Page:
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History of Political Economy 35.3 (2003) 598-602
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Piero Sraffa: His Life, Thought, and Cultural Heritage. By Alessandro Roncaglia. Routledge Studies in the History of Economics. London: Routledge, 2000. 129 pp.
This slim volume puts together for an international audience three contributions conceived by the author over the past ten-odd years on one of his own preferred themes for research. The result is of considerable interest and evinces an excellent understanding of the virtues and, at the same time, the limits of the current Sraffian literature. In what follows, the state of the Sraffian heritage will be observed mainly from the perspective of the history of economic thought.
Piero Sraffa has been one of the most abused men of our age, at least as far as economists are concerned. Particularly during the later years of his life, before he became severely ill, Sraffa had fallen under the spell of a small crowd of scholars who gathered under his name and who distinguished themselves, among his followers, for their concern with establishing the Sraffian canon or the theoretical and intellectual foundation of Sraffa's classical approach. This attitude still survives today, in spite of the fact that, as soon as one opens the Pandora's box of Sraffa's unpublished writings, new vistas are revealed and the ambition of fixing the canon immediately appears as a desperate enterprise. (It is precisely that ambition that explains why the publication of Sraffa's literary remains has so far been withheld [see Garegnani 1998]. If the publication of a first set of those remains is now truly imminent, as many say it is, then we are indebted to the constant determination of Professor Heinz D. Kurz of the University of Graz. Professor Kurz himself confirmed at the February 2003 [End Page 598] conference on Sraffa at the Accademia Nazionale dei Lincei in Rome that publication was indeed nigh.)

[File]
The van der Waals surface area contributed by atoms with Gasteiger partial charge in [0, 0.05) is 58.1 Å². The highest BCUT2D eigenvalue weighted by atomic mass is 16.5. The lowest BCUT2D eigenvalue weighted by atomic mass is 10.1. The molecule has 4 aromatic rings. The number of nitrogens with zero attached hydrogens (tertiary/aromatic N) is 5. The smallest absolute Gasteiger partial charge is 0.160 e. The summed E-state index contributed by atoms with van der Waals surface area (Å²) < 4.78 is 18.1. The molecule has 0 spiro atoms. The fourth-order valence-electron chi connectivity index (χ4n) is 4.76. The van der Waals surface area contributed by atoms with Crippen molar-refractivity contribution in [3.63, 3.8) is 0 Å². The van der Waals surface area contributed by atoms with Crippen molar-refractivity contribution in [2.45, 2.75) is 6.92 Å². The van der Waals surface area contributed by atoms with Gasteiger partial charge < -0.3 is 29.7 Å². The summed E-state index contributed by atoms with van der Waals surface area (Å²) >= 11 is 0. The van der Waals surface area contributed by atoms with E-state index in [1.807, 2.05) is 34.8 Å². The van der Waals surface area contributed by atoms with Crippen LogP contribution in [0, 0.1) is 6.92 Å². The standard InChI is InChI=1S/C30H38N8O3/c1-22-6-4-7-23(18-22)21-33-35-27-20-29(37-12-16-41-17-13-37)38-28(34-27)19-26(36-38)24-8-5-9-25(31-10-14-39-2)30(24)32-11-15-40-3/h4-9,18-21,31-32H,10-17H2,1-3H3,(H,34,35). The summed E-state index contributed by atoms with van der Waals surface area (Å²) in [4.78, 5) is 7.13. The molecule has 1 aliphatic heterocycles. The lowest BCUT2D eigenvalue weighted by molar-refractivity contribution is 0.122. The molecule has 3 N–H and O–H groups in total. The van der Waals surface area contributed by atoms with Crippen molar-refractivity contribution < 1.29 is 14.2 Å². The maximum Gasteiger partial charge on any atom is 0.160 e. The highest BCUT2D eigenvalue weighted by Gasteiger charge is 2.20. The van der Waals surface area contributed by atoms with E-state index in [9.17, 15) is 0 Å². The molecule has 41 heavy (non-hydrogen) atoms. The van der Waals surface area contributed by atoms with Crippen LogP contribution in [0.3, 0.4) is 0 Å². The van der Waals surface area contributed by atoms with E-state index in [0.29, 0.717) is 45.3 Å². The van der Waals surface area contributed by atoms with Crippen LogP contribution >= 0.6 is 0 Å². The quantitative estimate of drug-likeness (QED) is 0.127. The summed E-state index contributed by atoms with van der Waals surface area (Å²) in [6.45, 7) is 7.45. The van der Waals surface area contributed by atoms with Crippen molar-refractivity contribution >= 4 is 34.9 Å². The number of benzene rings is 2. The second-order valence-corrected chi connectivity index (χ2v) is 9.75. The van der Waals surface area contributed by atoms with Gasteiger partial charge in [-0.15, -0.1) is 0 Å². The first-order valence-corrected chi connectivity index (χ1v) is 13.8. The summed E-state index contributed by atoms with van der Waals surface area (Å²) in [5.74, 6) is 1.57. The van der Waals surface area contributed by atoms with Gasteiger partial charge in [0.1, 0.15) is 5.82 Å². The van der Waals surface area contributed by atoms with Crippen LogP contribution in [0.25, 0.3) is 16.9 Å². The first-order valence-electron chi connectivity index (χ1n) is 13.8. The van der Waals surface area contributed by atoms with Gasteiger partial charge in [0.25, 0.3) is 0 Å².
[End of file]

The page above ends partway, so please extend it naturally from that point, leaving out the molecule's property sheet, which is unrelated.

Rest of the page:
No hint of this is given explicitly in Roncaglia's book. He keeps aloof of such and similar quibbles. At the same time, this is no criticism at all, for in fact the book does not deal with unpublished materials except incidentally; moreover, on several grounds, as we shall presently see, the book under review is an extremely useful and timely production. The book contains three chapters. The first ("Piero Sraffa") sketches the biography of the man and the scholar. The does tone of the exposition indeed echo, to some extent, the hagiographic style so typical of the Sraffian literature—but only very moderately so. The exposition, though somewhat plain, is informative and useful. But the lexical dress is not entirely spotless. At times Roncaglia's narrative plunges deep into specific analytical problems, such as in the discussion of the two meanings of Sraffa's "standard commodity" (36), a discussion that should possibly have been confined to chapter 2. Two main purposes in chapter 1 seem relevant. First, Roncaglia emphasizes the cultural dimension of "one of the leading intellectual figures of the twentieth century": therefore great emphasis is given to Sraffa's friendship with the outstanding Communist leader Antonio Gramsci, with Ludwig Wittgenstein, and, of course, with Keynes. Second, the book tries to dispel the idea that Sraffa was a pure theoretician only. This is not only a politically clever move on Roncaglia's part; it is, above all, an improvement on the current image of Piero Sraffa, an image that remains all too often forgetful about his close familiarity with monetary, financial, and industrial problems. Sraffa's knowledge of such problems should come as no surprise when one considers his scientific interests, especially at an early stage, as Roncaglia aptly documents; it is even reflected (we may add), surprisingly enough, in his Cambridge teaching. One would perhaps wish that, among other things, Sraffa's lifelong intimate friendship with the famous Italian banker Raffaele Mattioli could have also received greater attention in Roncaglia's treatment; Roncaglia's failure to adequately discuss that friendship, however, raises a more general point to which we shall come back near the end of this review.